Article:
As we walked around marveling at the beautiful concert hall, we pulled up the wifi to see one of more unexpected pieces of news ever. Not only was Valur coming towards Selfoss, he was coming all the way to Reykjavík the next day! We couldn’t believe our fortune.

But this presented some other issues. We were planning on driving all the way around the Snæfellsness Peninsula the next day. This would have put us a long way away from Reykjavík for most of the day, and far away from wifi. So we messaged back immediately, asking him when he planned to be in the city. We didn’t get an immediate reply, so we eventually headed to the house where we were staying.

The only reply we got from Valur was, “I have your number and you have mine so we can figure it out.”

WHAT?

We had tried to specify that our phones do not work without wifi. But Valur’s Icelandic sense of time and urgency was strongly overriding our American desire to plan everything out. So, with that, we decided to stick with our original plan to drive around Snæfellsness.

Wednesday March 8, 2017 – Snæfellsness Peninsula

Boy are we glad we made that decision. We had a great time driving around this stunningly beautiful area. We saw some amazing things and spent all day marveling at the stunning landscape.But all day we had a sinking feeling that Valur had arrived in Reykjavík and was calling and texting us, getting increasingly frustrated at these dumb tourists for whom he was doing a favor.

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Just an average place to pull off the road and take a picture on Snæfellsness.

When we got back towards civilization we stopped at the first available place with wifi. It was around four in the afternoon. Valur had not contacted us once.

So…now we were really confused. Exactly when was he going to be making the three and a half hour drive from Kirkjubæraklaustur to Reykjavik? Had he just forgotten? I mean, at the end of the day it wasn’t a huge deal, we just needed to know what he was up to.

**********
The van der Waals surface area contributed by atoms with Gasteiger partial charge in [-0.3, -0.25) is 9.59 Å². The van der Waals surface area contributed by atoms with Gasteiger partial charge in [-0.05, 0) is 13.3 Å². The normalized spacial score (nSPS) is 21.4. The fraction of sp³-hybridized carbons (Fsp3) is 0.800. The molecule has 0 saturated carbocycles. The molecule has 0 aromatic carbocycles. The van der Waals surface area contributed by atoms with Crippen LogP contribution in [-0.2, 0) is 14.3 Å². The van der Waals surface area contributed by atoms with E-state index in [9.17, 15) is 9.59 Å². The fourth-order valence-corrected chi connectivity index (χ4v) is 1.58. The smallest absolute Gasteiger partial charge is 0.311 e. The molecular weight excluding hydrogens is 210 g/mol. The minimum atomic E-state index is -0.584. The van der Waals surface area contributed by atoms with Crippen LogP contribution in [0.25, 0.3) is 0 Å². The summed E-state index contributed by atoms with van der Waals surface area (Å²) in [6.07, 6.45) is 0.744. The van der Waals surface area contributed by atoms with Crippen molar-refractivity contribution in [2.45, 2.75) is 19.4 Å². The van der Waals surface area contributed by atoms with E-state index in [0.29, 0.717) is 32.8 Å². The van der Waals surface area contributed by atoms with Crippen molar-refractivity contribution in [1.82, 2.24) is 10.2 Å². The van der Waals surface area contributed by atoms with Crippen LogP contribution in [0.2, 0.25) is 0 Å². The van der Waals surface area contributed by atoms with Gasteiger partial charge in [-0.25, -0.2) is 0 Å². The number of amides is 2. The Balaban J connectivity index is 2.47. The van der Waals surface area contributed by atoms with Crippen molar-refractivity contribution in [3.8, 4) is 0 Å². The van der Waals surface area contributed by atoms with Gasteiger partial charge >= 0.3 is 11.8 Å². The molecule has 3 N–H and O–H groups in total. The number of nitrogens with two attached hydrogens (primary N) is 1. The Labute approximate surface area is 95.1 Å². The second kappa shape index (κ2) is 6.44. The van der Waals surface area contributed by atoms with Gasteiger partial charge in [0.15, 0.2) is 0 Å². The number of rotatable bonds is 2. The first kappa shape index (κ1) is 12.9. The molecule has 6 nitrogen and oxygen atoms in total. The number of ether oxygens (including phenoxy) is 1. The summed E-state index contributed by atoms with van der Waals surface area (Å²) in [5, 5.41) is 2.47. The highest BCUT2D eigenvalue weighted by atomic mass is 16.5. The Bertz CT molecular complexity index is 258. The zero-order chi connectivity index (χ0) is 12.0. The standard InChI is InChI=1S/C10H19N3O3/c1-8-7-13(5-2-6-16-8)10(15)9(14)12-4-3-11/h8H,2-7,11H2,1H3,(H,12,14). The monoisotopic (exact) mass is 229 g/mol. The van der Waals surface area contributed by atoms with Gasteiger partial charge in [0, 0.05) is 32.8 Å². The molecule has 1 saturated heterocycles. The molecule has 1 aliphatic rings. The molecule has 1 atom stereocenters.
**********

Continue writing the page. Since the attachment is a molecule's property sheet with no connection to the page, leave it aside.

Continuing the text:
Once again we had to just trust that it would all work out and continue on with our regular plans. We went to dinner and went back to our house, about 30 minutes south of the capital.

We’d written off ever getting the shoes back in our mind so we started playing some cards and were just about to get ready for bed when Sami’s phone dinged.

It was 11:15 pm.

“I am in downtown rvk.”

That’s all it said.

At 11:15 pm.

So we immediately replied asking how long he would be there, where we could meet, could he give us 30 minutes to get there.

“Where are you staying?”

We told him.

“Meet me in Hafnarfjörður.”

“N1 station.”

That was it. We threw on our jackets and headed out into the cold, dark night to drive to a city we’d never been to, to meet an Icelandic man we kinda knew at a gas station in order to get shoes, at 11:20 pm. We weren’t sure if Valur was going to be super annoyed with us or not. We didn’t know if he’d been searching all day, or if he’d just remembered. We didn’t know anything.

When we got there it was almost midnight.

When I saw Valur I said, “I can’t believe this worked out.”

He hopped out of his F-150 (a rarity in Iceland) with a big smile on his face, handed over the shoes and said a phrase that’s a perfect description of the Icelandic attitude.

“Everything works out in Iceland!”

In Icelandic, it’s apparently a common phrase, þetta reddast.

We had a good conversation in that cold parking lot. Valur told us some stories and then we said goodbye and he gave us hugs and hopped in his truck to barrel down narrow, dark highways along the coast. He probably arrived home around 3:30 AM.


Living in Iceland can be extremely difficult. Between the snow, ice, rain, cold, bad-driving tourists, isolation, earthquakes, and volcanic eruptions, they’ve found a way to carve out an amazing existence. Community bonds are strong. Life-expectancy is the highest in the world. Many factors are listed to explain this. Namely, strong genes forged by devastating events in the history of Iceland.

But one of the greatest factors must be this attitude of þetta reddast. Icelanders seem to have a perspective that we lack sometimes in America. Life can be tough, but for the most part, it will work out. No challenge is too big. And very few things are important enough to stress out over, specifically, the return of hiking boots or even running out of gas.

So, thanks for that lesson, random Icelandic family and Valur.